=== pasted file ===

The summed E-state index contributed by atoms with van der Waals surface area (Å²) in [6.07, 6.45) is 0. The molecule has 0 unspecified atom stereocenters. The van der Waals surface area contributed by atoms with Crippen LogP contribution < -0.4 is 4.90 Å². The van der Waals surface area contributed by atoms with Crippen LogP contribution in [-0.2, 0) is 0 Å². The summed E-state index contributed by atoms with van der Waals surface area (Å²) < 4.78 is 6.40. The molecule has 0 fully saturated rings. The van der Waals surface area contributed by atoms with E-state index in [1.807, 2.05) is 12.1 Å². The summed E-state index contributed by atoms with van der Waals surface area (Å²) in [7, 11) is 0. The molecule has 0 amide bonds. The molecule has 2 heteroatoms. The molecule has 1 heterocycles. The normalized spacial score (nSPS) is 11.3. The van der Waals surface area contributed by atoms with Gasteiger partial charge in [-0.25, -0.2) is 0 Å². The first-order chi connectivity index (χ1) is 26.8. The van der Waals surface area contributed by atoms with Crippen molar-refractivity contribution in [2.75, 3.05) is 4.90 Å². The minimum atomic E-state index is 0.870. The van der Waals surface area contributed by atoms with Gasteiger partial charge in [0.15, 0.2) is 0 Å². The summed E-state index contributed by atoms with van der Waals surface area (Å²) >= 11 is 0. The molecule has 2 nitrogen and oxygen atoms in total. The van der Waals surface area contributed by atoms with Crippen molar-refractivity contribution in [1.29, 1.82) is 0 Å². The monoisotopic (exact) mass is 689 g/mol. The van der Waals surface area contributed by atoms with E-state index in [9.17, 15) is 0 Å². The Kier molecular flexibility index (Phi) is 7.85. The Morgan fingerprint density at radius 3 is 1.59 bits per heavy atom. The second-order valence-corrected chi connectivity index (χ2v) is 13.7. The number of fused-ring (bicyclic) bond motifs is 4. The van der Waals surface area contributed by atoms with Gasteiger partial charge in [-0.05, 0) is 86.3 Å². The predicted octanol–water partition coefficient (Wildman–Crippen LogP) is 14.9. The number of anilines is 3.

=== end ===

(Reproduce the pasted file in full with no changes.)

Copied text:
The summed E-state index contributed by atoms with van der Waals surface area (Å²) in [6.07, 6.45) is 0. The molecule has 0 unspecified atom stereocenters. The van der Waals surface area contributed by atoms with Crippen LogP contribution < -0.4 is 4.90 Å². The van der Waals surface area contributed by atoms with Crippen LogP contribution in [-0.2, 0) is 0 Å². The summed E-state index contributed by atoms with van der Waals surface area (Å²) < 4.78 is 6.40. The molecule has 0 fully saturated rings. The van der Waals surface area contributed by atoms with E-state index in [1.807, 2.05) is 12.1 Å². The summed E-state index contributed by atoms with van der Waals surface area (Å²) in [7, 11) is 0. The molecule has 0 amide bonds. The molecule has 2 heteroatoms. The molecule has 1 heterocycles. The normalized spacial score (nSPS) is 11.3. The van der Waals surface area contributed by atoms with Gasteiger partial charge in [-0.25, -0.2) is 0 Å². The first-order chi connectivity index (χ1) is 26.8. The van der Waals surface area contributed by atoms with Crippen molar-refractivity contribution in [2.75, 3.05) is 4.90 Å². The minimum atomic E-state index is 0.870. The van der Waals surface area contributed by atoms with Gasteiger partial charge in [0.15, 0.2) is 0 Å². The summed E-state index contributed by atoms with van der Waals surface area (Å²) >= 11 is 0. The molecule has 2 nitrogen and oxygen atoms in total. The van der Waals surface area contributed by atoms with Crippen molar-refractivity contribution in [1.29, 1.82) is 0 Å². The monoisotopic (exact) mass is 689 g/mol. The van der Waals surface area contributed by atoms with E-state index in [9.17, 15) is 0 Å². The Kier molecular flexibility index (Phi) is 7.85. The Morgan fingerprint density at radius 3 is 1.59 bits per heavy atom. The second-order valence-corrected chi connectivity index (χ2v) is 13.7. The number of fused-ring (bicyclic) bond motifs is 4. The van der Waals surface area contributed by atoms with Gasteiger partial charge in [-0.05, 0) is 86.3 Å². The predicted octanol–water partition coefficient (Wildman–Crippen LogP) is 14.9. The number of anilines is 3.